The objectives of the DZP were to provide Zimbabwean nationals who were in possession of fraudulently obtained immigration documents with amnesty, and to curb their deportation. The DZP expired after a period of five years on 31 December 2014 and was replaced by the Zimbabwean Special Dispensation Permit (ZSP). The ZSP was valid for a period of three years, until it expired on 31 December 2017.
The ZSP was replaced by the current ZEP, which was set to expire on 31 December 2021. Prior to this expiry date, a directive was issued by the Director-General of the Department of Home Affairs (DHA) on 29 November 2021 confirming Cabinet’s decision that no further extensions would be granted to Zimbabwean nationals who are holders of a ZEP after 31 December 2021. This decision was set to affect approximately 180,000 Zimbabwean nationals.
Coupled with the above announcement, ZEP holders were granted a grace period of 12 months (i.e. until 31 December 2022) to obtain alternative visas through the mechanisms provided for in the Immigration Act 13 of 2002 (Act) and to legalise their status in South Africa after this date. During this grace period:
- No ZEP holder was required to produce a valid exemption certificate or a letter of authorisation to remain in South Africa when applying for any category of visa.
- No ZEP holder could be arrested, ordered to depart South Africa, or deported for any reason relating to the ZEP holder not being in possession of a valid exemption certificate in their passport.
- All ZEP holders were allowed to enter and depart from South Africa subject to meeting the requisite requirements in terms of the Act.
Challenges to the Minister’s decision
The surprising announcement by Cabinet not to extend the ZEPs after 31 December 2021 gave rise to numerous applications being instituted against the Minister of Home Affairs (Minister) and others by various interested parties and non-governmental organisations, which were argued before the Pretoria High Court at the beginning of April 2023. The main challenges to the Minister’s decision were based on, amongst other things:
- The decision having been made without consulting the South African public or ZEP holders, which deprived all of the protection afforded to them in terms of the Constitution of the Republic of South Africa, 1996. The Minister could therefore not have been aware of the impact of his decision on ZEP holders who have not only built their lives in South Africa, but also contribute so much to the South African economy, prior to terminating the ZEPs. This was argued to have rendered the Minister’s decision unlawful.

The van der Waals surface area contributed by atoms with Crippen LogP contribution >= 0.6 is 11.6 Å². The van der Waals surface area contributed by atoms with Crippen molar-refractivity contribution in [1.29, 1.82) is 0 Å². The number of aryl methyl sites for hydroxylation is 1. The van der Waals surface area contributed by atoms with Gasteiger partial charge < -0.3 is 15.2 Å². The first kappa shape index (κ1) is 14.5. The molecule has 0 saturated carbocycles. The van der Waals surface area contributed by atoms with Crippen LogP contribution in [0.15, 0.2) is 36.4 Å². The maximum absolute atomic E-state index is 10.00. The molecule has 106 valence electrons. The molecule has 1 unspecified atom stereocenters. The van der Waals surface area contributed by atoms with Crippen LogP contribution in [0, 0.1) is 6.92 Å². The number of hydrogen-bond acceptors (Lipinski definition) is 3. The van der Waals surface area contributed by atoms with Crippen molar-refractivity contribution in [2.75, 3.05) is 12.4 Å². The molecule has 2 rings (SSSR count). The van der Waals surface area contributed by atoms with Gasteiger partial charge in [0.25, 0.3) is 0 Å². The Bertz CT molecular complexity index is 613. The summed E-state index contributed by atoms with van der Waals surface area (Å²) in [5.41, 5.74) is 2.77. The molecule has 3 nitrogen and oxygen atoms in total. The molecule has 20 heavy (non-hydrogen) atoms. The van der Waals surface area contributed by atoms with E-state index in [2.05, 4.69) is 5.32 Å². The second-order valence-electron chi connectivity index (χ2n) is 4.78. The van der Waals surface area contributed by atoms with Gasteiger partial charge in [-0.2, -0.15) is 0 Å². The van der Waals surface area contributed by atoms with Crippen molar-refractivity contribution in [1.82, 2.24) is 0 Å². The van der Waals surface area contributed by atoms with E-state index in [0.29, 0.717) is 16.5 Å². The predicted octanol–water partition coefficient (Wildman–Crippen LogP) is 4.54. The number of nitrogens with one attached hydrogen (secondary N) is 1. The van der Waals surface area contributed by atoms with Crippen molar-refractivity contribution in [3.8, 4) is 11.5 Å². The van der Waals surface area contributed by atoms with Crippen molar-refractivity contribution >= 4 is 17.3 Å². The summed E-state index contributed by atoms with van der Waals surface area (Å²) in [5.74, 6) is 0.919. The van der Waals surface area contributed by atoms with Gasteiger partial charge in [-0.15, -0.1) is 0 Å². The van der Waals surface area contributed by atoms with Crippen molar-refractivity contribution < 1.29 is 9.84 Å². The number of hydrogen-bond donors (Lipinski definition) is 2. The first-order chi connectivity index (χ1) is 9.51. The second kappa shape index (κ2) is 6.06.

- The devastating effect the abrupt termination of the ZEPs would have on the ZEP holders and the best interests of their children. The crux of this argument was that the Minister unjustifiably limited the constitutional rights of ZEP holders – as well as their children, which include the rights to dignity and basic education.
The judgment in this litigation is expected to be handed down by the end of June 2023. If the Minister’s decision is upheld, ZEP holders who have not obtained alternative visas – as well as their families – will have to disrupt the only lives they have ever known in order to leave South Africa.
During the course of the above litigation, and despite an initial grace period of 12 months being granted to ZEP holders until 31 December 2022, the following additional extensions have been granted by the DHA:
- on 2 September 2022, a six-month grace period was granted until 30 June 2023; and
- on 7 June 2023, an additional six-month grace period was granted from 30 June 2023 until 31 December 2023. The latest extension confirmed, amongst other things, that no ZEP holder may be arrested, ordered to depart from South Africa until 31 December 2023, or required to produce a valid exemption certificate or a letter authorising them to remain in South Africa.
Further to the directive of 7 June 2023, the DHA released a press statement in which the Minister’s reasons for extending the validity of the exemption permit were exemptions permits has been explained. In summary, the Minister has indicated that due to the significant increase in the number of visa and waiver applications that have has been recently submitted, as well as the submissions received from interested parties, including affected Zimbabwean nationals and relevant officials of the DHA, the decision was taken to extend the validity of the permits until 31 December 2023.
ZEP holders will undoubtedly welcome the additional six-month extension of their permits.
Despite the latest extension, ZEP holders are encouraged to treat this extension as being the last one to be granted by the DHA (unless the Minister’s decision is overturned) and to make every effort to submit either a waiver or visa application as soon as possible. Employers are also encouraged to provide any ZEP holders within their employ with as much assistance as possible to apply for alternative work visas to ensure that they can continue to reside and work in South Africa after 31 December 2023.
Written by Hedda Schensema, Director Employment Law Practice & Taryn York, Associate Employment Law Practice; Cliffe Dekker Hofmeyr